Catholic Parish of Warkworth and Puhoi


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The World Community
for Christian Meditation

The World Community for Christian Meditation
is an international organisation of meditators
whose practice of this universal tradition is
rooted in theteachings of the Gospels and
the early Christian monastic methods of
prayer and contemplation.
Forgotten over the centuries, this aspect of
Christian spirituality in the life of the Church
was rediscovered and revived by
Fr. John Main, OSB (1926-1982),
a Benedictine monk
who in the 1970s reintroduced it
into the lives of religious
and lay people alike. Here in New Zealand
there are meditation groups in many cities
and towns meeting regularly in churches,
community halls and private homes.
To find out more visit
www.christianmeditationnz.org.nz




Prophet Isaiah 66:10-14; Psalm 65; St Paul to the Galatians 6:14-18; Luke 10:1-12. 17-20
Prophet Isaiah 66:10-14; Psalm 65; St Paul to the Galatians 6:14-18; Luke 10:1-12. 17-20


14th July 2019 - 15th Sunday O.T.



This Sunday's Readings;

FIRST READING: Deuteronomy 30: 10-14

image The Word is very near to you for your observance.

Moses said to the people: ‘Obey the voice of the Lord your God, keeping those commandments and laws of his that are written in the Book of this Law, and if you return to the Lord your God with all your heart and soul.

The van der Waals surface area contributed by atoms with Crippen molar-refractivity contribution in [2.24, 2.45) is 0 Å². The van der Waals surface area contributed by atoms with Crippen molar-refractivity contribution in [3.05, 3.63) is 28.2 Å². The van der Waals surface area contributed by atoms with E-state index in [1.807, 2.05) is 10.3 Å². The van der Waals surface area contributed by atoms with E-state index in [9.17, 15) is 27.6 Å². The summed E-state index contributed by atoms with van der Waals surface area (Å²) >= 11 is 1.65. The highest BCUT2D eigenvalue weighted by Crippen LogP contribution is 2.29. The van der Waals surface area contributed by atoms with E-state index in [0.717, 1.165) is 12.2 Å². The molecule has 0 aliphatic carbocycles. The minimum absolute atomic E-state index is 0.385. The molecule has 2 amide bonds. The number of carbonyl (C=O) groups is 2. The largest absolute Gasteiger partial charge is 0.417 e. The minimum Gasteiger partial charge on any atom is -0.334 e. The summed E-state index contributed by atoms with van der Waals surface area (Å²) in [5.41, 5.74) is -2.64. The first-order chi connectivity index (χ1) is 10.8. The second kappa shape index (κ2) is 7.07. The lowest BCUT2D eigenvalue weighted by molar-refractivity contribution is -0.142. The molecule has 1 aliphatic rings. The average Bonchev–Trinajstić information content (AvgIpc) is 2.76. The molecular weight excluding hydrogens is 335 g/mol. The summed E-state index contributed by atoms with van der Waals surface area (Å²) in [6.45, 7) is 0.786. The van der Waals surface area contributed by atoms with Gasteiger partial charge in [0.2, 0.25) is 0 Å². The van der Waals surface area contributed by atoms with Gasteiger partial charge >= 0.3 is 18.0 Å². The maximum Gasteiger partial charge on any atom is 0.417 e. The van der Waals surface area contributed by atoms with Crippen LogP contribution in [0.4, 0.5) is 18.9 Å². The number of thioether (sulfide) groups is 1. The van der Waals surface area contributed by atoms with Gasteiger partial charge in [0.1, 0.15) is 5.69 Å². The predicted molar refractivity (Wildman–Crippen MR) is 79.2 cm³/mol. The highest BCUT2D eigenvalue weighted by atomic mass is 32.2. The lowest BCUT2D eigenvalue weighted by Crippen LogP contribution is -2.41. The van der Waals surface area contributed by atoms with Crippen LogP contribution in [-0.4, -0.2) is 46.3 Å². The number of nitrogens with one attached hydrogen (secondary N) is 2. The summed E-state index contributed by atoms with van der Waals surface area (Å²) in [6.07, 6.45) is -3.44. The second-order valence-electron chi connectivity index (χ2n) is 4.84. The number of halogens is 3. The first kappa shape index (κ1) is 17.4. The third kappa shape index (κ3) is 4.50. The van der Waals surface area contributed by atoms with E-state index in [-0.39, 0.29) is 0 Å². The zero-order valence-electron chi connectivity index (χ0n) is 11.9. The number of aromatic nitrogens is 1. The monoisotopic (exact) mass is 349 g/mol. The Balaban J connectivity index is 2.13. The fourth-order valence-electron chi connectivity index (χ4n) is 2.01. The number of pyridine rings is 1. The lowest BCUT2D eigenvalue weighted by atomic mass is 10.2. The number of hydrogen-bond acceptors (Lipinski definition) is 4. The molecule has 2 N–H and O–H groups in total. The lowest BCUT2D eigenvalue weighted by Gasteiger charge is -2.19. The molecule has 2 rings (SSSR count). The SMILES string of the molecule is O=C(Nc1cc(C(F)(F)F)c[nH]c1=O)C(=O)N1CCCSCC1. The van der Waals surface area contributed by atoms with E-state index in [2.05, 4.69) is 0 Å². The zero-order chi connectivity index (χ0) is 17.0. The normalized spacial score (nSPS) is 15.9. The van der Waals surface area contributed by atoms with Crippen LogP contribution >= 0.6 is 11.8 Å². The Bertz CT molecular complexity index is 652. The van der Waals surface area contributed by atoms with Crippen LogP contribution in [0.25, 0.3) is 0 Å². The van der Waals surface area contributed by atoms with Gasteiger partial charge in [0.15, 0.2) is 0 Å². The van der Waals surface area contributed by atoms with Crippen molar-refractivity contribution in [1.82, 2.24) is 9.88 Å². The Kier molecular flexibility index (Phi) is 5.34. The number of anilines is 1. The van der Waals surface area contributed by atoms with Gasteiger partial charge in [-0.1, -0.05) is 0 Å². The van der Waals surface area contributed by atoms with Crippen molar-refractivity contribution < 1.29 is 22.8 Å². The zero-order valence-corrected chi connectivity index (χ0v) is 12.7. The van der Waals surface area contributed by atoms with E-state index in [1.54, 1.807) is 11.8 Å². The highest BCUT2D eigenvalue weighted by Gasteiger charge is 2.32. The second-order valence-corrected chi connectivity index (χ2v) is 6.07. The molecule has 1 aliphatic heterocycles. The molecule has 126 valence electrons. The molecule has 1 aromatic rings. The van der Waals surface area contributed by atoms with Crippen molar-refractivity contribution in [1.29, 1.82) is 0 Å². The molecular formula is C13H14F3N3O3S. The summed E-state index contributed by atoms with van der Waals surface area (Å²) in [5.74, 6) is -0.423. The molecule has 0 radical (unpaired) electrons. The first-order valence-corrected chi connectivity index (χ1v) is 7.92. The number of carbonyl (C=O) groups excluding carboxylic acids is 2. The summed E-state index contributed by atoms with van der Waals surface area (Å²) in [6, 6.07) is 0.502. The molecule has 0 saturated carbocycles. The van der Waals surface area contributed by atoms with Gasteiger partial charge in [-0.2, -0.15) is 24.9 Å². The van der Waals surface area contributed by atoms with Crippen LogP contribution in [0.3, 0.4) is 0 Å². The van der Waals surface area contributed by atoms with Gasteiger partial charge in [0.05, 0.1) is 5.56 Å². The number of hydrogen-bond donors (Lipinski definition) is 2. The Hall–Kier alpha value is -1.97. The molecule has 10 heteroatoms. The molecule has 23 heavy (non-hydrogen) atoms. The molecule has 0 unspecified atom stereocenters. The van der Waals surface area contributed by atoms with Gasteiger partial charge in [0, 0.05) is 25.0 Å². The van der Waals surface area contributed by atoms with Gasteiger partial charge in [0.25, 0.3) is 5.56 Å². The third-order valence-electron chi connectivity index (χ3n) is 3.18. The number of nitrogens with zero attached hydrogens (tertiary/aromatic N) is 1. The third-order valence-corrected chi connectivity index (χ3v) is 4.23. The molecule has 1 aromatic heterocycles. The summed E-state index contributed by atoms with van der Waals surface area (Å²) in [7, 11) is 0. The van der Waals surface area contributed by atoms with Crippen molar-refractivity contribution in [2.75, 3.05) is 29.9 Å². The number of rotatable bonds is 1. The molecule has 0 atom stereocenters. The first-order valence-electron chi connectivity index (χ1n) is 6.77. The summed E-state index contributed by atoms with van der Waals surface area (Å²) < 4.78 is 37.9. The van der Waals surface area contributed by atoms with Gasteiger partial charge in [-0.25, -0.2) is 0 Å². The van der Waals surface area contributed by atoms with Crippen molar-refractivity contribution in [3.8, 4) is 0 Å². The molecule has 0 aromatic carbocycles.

‘For this Law that I enjoin on you today is not beyond your strength or beyond your reach. It is not in heaven, so that you need to wonder, “Who will go up to heaven for us and bring it down to us, so that we may hear it and keep it?” Nor is it beyond the seas, so that you need to wonder, “Who will cross the seas for us and bring it back to us, so that we may hear it and keep it?” No, the Word is very near to you, it is in your mouth and in your heart for your observance.’

The Word of the Lord.


Psalm 68

Response: - Seek the Lord, you who are poor, and your hearts will revive.

1. This is my prayer to you,
my prayer for your favour.
In your great love, answer me, O God,
with your help that never fails:
Lord, answer, for your love is kind;
in your compassion, turn towards me. - Response

2. As for me in my poverty and pain
let your help, O God, lift me up.
I will praise God’s name with a song;
I will glorify him with thanksgiving. - Response

3. The poor when they see it will be glad
and God-seeking hearts will revive;
for the Lord listens to the needy
and does not spurn his servants in their chains. - Response

4. For God will bring help to Zion
and rebuild the cities of Judah.
The sons of his servants shall inherit it;
those who love his name shall dwell there. - Response Deuteronomy 30: 10-14; Psalm 68; Colossians 1: 15-20


SECOND READING: Colossians 1: 15-20

All things were created through Christ and for him.

Christ Jesus is the image of the unseen God and the first-born of all creation, for in him were created all things in heaven and on earth: everything visible and everything invisible, Thrones, Dominations, Sovereignties, Powers – all things were created through him and for him. Before anything was created, he existed, and he holds all things in unity.
Now the Church is his body, he is its head As he is the Beginning, he was first to be born from the dead, so that he should be first in every way; because God wanted all perfection to be found in him and all things to be reconciled through him and for him, everything in heaven and everything on earth, when he made peace by his death on the cross.

The Word of the Lord.


GOSPEL ACCLAMATION : Jn 15: 15

Alleluia, alleluia!